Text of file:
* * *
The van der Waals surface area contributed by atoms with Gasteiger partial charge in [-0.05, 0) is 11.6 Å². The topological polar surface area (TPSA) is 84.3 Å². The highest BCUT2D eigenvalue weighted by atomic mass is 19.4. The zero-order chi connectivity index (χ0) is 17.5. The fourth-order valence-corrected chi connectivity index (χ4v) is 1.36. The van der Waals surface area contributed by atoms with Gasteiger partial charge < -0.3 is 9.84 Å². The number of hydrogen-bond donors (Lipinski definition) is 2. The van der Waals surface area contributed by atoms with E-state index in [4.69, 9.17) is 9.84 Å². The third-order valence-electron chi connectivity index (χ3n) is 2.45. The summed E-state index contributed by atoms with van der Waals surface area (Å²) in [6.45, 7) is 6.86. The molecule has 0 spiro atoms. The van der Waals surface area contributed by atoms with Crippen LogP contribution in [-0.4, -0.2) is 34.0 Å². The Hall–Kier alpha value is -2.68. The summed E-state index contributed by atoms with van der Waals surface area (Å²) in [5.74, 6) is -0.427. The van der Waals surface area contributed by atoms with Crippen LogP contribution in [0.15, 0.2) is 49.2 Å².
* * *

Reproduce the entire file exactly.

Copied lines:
The van der Waals surface area contributed by atoms with Gasteiger partial charge in [-0.05, 0) is 11.6 Å². The topological polar surface area (TPSA) is 84.3 Å². The highest BCUT2D eigenvalue weighted by atomic mass is 19.4. The zero-order chi connectivity index (χ0) is 17.5. The fourth-order valence-corrected chi connectivity index (χ4v) is 1.36. The van der Waals surface area contributed by atoms with Gasteiger partial charge < -0.3 is 9.84 Å². The number of hydrogen-bond donors (Lipinski definition) is 2. The van der Waals surface area contributed by atoms with E-state index in [4.69, 9.17) is 9.84 Å². The third-order valence-electron chi connectivity index (χ3n) is 2.45. The summed E-state index contributed by atoms with van der Waals surface area (Å²) in [6.45, 7) is 6.86. The molecule has 0 spiro atoms. The van der Waals surface area contributed by atoms with Crippen LogP contribution in [-0.4, -0.2) is 34.0 Å². The Hall–Kier alpha value is -2.68. The summed E-state index contributed by atoms with van der Waals surface area (Å²) in [5.74, 6) is -0.427. The van der Waals surface area contributed by atoms with Crippen LogP contribution in [0.15, 0.2) is 49.2 Å².